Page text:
The pattern of learning transition news from foreign leaders continues.

North Atlantic Treaty Organization (NATO) Secretary General Jens Stoltenberg spoke with President-elect Donald Trump on the phone Friday to congratulate him on his election victory and discuss the organization’s “enduring importance,” NATO shared in a readout of the call.

Trump and Stoltenberg spoke about “how NATO is adapting to the new security environment, including to counter the threat of terrorism” and agreed that “progress has been made on fairer burden-sharing” when it comes to defense spending among members “but that there is more to do.” Stoltenberg, a former prime minister of Norway, said that he “looked forward to welcoming President-elect Trump to Brussels for the NATO Summit next year to discuss the way forward,” the statement said.

The call was not announced by Trump’s transition team in its scheduling update Friday morning.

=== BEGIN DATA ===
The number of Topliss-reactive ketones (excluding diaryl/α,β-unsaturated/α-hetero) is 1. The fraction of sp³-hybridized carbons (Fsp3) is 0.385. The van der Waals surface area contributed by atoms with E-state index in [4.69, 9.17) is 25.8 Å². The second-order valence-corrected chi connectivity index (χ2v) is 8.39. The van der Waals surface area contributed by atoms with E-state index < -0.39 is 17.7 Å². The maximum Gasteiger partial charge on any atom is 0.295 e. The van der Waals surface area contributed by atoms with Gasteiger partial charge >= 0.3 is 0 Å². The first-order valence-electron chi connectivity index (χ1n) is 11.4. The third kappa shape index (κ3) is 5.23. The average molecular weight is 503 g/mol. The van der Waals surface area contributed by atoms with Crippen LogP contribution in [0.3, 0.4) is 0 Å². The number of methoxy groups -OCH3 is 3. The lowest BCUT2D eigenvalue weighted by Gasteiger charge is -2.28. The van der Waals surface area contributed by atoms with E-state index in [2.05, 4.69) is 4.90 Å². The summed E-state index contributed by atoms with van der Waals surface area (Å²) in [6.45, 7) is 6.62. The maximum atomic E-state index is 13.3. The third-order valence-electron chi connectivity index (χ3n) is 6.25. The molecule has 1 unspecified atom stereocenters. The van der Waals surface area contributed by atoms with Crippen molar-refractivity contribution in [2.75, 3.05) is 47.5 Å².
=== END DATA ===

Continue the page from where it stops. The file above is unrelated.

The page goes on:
Trump leveled pointed criticisms at NATO at times during the campaign, questioning its relevance in today’s world and suggesting that if he won, the United States might not automatically aid small Baltic states under a hypothetical attack from Russia.

“If they fulfill their [financial] obligations to us … the answer is yes,” Trump told the New York Times in July. His then-campaign chairman Paul Manafort tried to walk back the comment, saying Trump simply wants NATO “modernized.”

In late September, Trump’s tone seemed to change. “When I am president, we will strengthen NATO,” he said during a speech at the Polish National Alliance in Chicago.

Trump has become an all-consuming topic for Stoltenberg in the past 10 days: The secretary general spoke about the incoming U.S. president at an event organized by the German Marshall Fund of the United States on Friday as well.

“I’m absolutely confident that President Trump will maintain American leadership in the alliance and will maintain a strong U.S. commitment to European security,” Stoltenberg said during a question-and-answer session.

“Two World Wars and the Cold War taught us that NATO is important for stability in Europe,” he said. “But stability in Europe is also important for the United States.”

By Elise Viebeck